March 20, 2023
NYC’s New Law on e-Bikes Can Save Lives and Should Be the Model
By Dr. David Steel, executive director of UL Standards & Engagement
News of devastating fires caused by e-bike or scooter batteries are in the headlines all too frequently. So far this year, a five-alarm fire in the Bronx ripped through a shopping center and injured seven people. A fatal fire in a Brooklyn apartment building where 53 lithium-ion batteries were charging. A daycare center fire in Queens injured 18 children. And it’s only March.
Incidents are on the rise due to an increasing market. Covid resulted in enormous demand for e-bikes and scooters, compounded by rising gas prices and consumers looking for a less expensive alternative to driving. It is, in many ways, too late to turn back now. Last year, the New York City Housing Authority proposed a ban on storing and charging e-mobility devices in its developments but was forced to shelve the proposal after residents pushed back.
We can and must be smarter about how e-bikes and scooters are powered and stored, or they will be subject to further bans and restrictions. The clear alternative to bans is creating safer devices that can accommodate the strong demand for e-bikes and scooters that are popular among tourists, commuters, and, importantly, delivery workers who depend on them to get everything from food to documents to their customers. The Light Electric Vehicle Association reported that the U.S. imported 880,000 e-bikes in 2021, a number that swelled to 1.1 million in 2022.
The existence of the market, however, does not negate the existence of the problem. In New York City — where fires have doubled in the last year, according to the New York City Fire Department — the issue caught the attention of the City Council, which recently passed a set of bills aimed at reducing the number of deadly fires that have plagued the city, that Mayor Eric Adams signed into law today.
As part of the new law, e-mobility devices owned, rented, or leased in New York City will be required to meet safety standards published by UL Standards & Engagement that help to reduce the risk of fire. Specifically, the law requires e-mobility devices to be tested and certified to UL 2849, the Standard for Electrical Systems for e-Bikes; UL 2272, the Standard for Electrical Systems for Personal E-Mobility Devices; and UL 2271, the Standard for Batteries for Use In Light Electric Vehicle Applications.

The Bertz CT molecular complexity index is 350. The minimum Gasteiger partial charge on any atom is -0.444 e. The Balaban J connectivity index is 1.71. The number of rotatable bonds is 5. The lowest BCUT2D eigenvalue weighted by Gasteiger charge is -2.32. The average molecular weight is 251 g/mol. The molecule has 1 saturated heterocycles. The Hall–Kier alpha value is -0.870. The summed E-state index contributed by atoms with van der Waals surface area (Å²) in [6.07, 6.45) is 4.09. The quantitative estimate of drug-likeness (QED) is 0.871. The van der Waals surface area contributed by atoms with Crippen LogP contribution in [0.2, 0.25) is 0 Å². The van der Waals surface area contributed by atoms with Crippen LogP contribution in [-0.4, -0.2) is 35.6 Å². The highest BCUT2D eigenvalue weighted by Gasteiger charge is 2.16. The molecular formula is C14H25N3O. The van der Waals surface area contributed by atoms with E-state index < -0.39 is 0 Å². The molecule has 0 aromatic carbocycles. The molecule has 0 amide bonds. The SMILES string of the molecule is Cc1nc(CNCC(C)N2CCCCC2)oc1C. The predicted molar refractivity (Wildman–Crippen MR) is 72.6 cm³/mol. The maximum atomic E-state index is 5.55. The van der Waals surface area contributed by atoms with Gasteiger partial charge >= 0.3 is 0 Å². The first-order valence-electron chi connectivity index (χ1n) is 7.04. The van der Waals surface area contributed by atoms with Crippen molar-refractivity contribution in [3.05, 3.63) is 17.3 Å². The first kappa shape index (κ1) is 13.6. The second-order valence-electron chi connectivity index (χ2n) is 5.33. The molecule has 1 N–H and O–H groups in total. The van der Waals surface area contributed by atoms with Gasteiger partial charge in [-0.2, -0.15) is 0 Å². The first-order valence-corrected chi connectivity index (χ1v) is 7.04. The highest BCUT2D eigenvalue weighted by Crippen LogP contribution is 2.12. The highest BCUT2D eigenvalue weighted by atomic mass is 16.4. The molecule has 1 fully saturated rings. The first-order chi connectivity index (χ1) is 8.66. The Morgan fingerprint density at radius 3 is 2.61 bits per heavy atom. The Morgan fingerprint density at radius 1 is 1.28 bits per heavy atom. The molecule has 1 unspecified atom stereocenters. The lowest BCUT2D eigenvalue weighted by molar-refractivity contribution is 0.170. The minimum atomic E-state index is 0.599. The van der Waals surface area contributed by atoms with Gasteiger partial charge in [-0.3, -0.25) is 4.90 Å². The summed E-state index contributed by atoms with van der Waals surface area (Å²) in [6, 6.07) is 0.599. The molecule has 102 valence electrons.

ULSE has spent 10 years developing and refining our e-mobility standards with input from manufacturers like Panasonic, Tesla, Samsung, and Razor, as well as government organizations like the U.S. Consumer Product Safety Commission (CPSC), the California Energy Commission, and the U.S. Department of Transportation.
When lithium-ion batteries conform to these safety standards, they are built to resist going into thermal runaway, an uncontrollable, self-heating state that can end in fire or even explosion. However, safer batteries are more expensive, and alternatives that are counterfeit or cut corners on safety have flooded the market. Comparing the cost of that safer battery to the cost of inaction leaves no question over the right thing to do.
New York City’s law is an important step in cutting down on the bad batteries that are behind many of the recent tragedies. But this issue does not begin and end in Manhattan’s five boroughs, and cities across the world should be looking closely at New York’s law as a first draft for their own efforts. In recent days, fires have been reported everywhere from California to the United Kingdom. In 2021 and 2022, CPSC received reports from 39 states of hundreds of fires or overheating events that caused a reported 19 fatalities.
Safety standards matter to preserving market access and growing consumer trust. We implore governments everywhere consider implementing a version of New York City’s law in their areas. It is a policy change that can and will save lives.